Momentum builds to get rid of ‘Tampon Tax’ in Virginia

Virginia News
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CHESAPEAKE, Va. (WAVY) – There’s growing support behind three bills to get rid of the sales tax on feminine hygiene products in Virginia.

Several women’s groups, feeling empowered by the #MeToo movement, are lobbying state lawmakers arguing the personal products women need every month should be treated like other necessities that are not taxed, including medicine and eyeglasses.

The sales tax, which is 6 percent in Hampton Roads, adds up to about $0.54 on a $9 package of pads.

Now three bills before the General Assembly would do away with that tax.

Shanise Williams, founder of Close-Knit Community Coalition in Hampton Roads, says it’s about time women get menstrual equity.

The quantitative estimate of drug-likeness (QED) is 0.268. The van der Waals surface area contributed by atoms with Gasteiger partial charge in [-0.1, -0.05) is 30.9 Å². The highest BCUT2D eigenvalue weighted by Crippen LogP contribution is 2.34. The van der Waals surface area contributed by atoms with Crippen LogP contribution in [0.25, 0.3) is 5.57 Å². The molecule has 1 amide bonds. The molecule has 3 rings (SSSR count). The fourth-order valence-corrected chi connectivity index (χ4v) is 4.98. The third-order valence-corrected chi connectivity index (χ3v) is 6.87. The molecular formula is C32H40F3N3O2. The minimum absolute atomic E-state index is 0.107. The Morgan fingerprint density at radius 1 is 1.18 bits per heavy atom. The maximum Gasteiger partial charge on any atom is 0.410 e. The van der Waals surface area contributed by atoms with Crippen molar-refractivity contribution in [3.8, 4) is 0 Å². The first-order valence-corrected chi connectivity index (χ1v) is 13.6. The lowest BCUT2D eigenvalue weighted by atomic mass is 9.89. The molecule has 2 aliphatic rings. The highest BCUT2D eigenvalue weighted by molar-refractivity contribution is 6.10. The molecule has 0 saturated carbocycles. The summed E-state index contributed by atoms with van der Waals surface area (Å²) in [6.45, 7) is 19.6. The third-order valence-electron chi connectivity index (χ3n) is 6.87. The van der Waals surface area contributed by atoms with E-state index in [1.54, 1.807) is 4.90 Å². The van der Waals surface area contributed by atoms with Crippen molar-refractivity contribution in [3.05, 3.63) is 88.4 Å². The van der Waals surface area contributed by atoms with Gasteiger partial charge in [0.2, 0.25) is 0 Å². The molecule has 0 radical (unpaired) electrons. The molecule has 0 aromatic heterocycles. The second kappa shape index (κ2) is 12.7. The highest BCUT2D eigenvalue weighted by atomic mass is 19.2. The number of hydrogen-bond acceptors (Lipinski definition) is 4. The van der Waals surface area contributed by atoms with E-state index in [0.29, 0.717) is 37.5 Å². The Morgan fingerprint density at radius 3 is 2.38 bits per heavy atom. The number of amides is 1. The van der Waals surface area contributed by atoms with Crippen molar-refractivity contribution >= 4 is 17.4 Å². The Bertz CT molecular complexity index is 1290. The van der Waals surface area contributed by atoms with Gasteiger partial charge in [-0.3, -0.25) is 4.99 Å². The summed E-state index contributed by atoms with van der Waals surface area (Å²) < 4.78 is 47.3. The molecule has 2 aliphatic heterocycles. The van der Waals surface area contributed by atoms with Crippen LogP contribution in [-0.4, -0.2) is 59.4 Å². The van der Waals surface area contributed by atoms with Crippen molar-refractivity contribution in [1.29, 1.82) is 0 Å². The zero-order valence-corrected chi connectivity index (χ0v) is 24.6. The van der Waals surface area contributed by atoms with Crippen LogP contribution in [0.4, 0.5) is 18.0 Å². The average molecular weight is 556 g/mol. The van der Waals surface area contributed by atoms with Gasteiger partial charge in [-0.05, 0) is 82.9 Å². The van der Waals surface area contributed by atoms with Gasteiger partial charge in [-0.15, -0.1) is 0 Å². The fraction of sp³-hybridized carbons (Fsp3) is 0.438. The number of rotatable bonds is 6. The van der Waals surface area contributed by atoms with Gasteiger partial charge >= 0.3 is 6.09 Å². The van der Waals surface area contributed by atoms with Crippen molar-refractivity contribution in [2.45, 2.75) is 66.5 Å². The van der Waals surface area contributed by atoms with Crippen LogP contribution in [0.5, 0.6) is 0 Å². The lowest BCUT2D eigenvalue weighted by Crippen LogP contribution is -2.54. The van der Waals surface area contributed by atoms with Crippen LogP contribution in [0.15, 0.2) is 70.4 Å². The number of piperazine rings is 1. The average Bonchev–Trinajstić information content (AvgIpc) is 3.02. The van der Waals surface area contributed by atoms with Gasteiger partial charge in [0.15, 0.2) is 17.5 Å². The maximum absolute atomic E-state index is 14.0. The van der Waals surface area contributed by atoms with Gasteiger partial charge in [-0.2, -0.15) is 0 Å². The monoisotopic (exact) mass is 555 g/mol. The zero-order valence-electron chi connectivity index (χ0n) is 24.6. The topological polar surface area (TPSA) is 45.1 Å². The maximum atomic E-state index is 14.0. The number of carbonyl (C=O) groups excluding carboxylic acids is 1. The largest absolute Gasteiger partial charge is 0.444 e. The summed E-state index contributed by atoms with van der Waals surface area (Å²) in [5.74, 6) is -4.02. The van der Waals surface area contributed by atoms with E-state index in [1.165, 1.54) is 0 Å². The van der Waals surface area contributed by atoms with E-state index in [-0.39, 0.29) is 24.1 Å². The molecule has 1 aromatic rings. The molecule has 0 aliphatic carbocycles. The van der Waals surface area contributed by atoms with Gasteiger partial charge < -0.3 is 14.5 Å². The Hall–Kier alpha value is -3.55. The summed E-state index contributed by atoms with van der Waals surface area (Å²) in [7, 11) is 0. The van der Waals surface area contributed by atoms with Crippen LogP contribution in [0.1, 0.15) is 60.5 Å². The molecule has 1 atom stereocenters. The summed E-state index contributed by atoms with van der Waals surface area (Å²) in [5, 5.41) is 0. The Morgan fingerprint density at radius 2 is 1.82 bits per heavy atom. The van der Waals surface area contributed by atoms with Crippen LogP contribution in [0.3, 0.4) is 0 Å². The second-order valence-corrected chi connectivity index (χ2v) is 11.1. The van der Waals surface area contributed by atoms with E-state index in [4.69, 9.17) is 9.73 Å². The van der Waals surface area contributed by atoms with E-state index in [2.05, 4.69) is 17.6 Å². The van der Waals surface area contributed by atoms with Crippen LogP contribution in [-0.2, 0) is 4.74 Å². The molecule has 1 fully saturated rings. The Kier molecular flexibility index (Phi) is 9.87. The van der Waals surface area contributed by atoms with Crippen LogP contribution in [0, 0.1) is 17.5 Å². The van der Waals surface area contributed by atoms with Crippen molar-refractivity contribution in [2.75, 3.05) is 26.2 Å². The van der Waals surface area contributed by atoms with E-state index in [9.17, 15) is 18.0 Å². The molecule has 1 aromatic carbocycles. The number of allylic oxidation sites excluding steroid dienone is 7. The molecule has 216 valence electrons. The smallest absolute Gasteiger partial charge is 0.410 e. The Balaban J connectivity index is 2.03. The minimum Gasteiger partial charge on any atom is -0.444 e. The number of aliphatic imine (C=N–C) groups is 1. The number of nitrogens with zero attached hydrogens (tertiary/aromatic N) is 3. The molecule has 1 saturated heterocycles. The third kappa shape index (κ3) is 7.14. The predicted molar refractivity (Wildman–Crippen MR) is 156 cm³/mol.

“That should be something you have accessible to you at all times, I honestly think they should be free.”

Opponents argue it would cost Virginia upwards of $4 million a year.

Williams suggests taxing the male sexual enhancement drug Viagra instead.

She’s ready to fight.

“If the Boston Tea Party could boycott their tea tax then women need to come together and maybe we need to take our monthly trips to Delaware, where there aren’t taxes on tampons, stock up then, and make sure we are looking out for our sisters here in Hampton Roads,” Williams said.

Nine states (Connecticut, Florida, Illinois, Maryland, Massachusetts, Minnesota, New Jersey, New York and Pennsylvania) and Washington D.C. have exemptions.

Five other states have no sales tax. They are: Alaska, Delaware, New Hampshire, Montana and Oregon.

Other states are also considering exemptions as women’s movements are providing momentum for change.

“They’ve opened up a can of worms and the can of worms can’t be closed.” Williams said.

The bills:

HB 152, introduced by Del. Kaye Kory, D-Fairfax
HB 24, sponsored by Del. Jennifer Boysko, D-Fairfax, who dubbed it “The Dignity Act”
HB 448, filed by Del. Debra Rodman, D-Henrico

They have been sent to the House Finance committee along with a fourth bill, HB 25, that would include feminine hygiene products in the back to school sales tax holiday.

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